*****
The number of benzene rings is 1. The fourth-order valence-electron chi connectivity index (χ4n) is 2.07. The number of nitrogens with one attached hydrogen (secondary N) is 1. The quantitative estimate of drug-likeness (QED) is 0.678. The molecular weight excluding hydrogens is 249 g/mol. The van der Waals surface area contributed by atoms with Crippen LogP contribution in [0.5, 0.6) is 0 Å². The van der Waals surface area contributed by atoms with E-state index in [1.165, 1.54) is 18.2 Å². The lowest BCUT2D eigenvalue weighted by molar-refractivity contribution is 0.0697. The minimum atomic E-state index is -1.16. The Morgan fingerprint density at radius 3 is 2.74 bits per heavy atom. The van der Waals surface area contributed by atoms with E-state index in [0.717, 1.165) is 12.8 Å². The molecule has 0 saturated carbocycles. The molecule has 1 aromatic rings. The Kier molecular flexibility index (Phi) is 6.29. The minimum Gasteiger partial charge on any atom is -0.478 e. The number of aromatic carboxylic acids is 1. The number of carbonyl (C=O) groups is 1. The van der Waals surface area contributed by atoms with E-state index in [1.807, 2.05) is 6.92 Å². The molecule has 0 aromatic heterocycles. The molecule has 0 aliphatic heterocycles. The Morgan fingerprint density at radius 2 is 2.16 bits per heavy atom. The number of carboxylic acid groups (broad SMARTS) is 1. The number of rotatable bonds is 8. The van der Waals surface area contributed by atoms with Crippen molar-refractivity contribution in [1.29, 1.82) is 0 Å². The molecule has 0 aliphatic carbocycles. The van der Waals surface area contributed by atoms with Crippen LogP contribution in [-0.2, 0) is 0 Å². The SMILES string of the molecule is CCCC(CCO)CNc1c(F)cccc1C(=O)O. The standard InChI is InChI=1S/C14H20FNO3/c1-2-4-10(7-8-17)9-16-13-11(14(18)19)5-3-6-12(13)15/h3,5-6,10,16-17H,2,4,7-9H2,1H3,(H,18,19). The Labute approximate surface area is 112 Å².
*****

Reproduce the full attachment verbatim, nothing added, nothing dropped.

The number of benzene rings is 1. The fourth-order valence-electron chi connectivity index (χ4n) is 2.07. The number of nitrogens with one attached hydrogen (secondary N) is 1. The quantitative estimate of drug-likeness (QED) is 0.678. The molecular weight excluding hydrogens is 249 g/mol. The van der Waals surface area contributed by atoms with Crippen LogP contribution in [0.5, 0.6) is 0 Å². The van der Waals surface area contributed by atoms with E-state index in [1.165, 1.54) is 18.2 Å². The lowest BCUT2D eigenvalue weighted by molar-refractivity contribution is 0.0697. The minimum atomic E-state index is -1.16. The Morgan fingerprint density at radius 3 is 2.74 bits per heavy atom. The van der Waals surface area contributed by atoms with E-state index in [0.717, 1.165) is 12.8 Å². The molecule has 0 saturated carbocycles. The molecule has 1 aromatic rings. The Kier molecular flexibility index (Phi) is 6.29. The minimum Gasteiger partial charge on any atom is -0.478 e. The number of aromatic carboxylic acids is 1. The number of carbonyl (C=O) groups is 1. The van der Waals surface area contributed by atoms with E-state index in [1.807, 2.05) is 6.92 Å². The molecule has 0 aromatic heterocycles. The molecule has 0 aliphatic heterocycles. The Morgan fingerprint density at radius 2 is 2.16 bits per heavy atom. The number of carboxylic acid groups (broad SMARTS) is 1. The number of rotatable bonds is 8. The van der Waals surface area contributed by atoms with Crippen molar-refractivity contribution in [1.29, 1.82) is 0 Å². The molecule has 0 aliphatic carbocycles. The van der Waals surface area contributed by atoms with Crippen LogP contribution in [-0.2, 0) is 0 Å². The SMILES string of the molecule is CCCC(CCO)CNc1c(F)cccc1C(=O)O. The standard InChI is InChI=1S/C14H20FNO3/c1-2-4-10(7-8-17)9-16-13-11(14(18)19)5-3-6-12(13)15/h3,5-6,10,16-17H,2,4,7-9H2,1H3,(H,18,19). The Labute approximate surface area is 112 Å².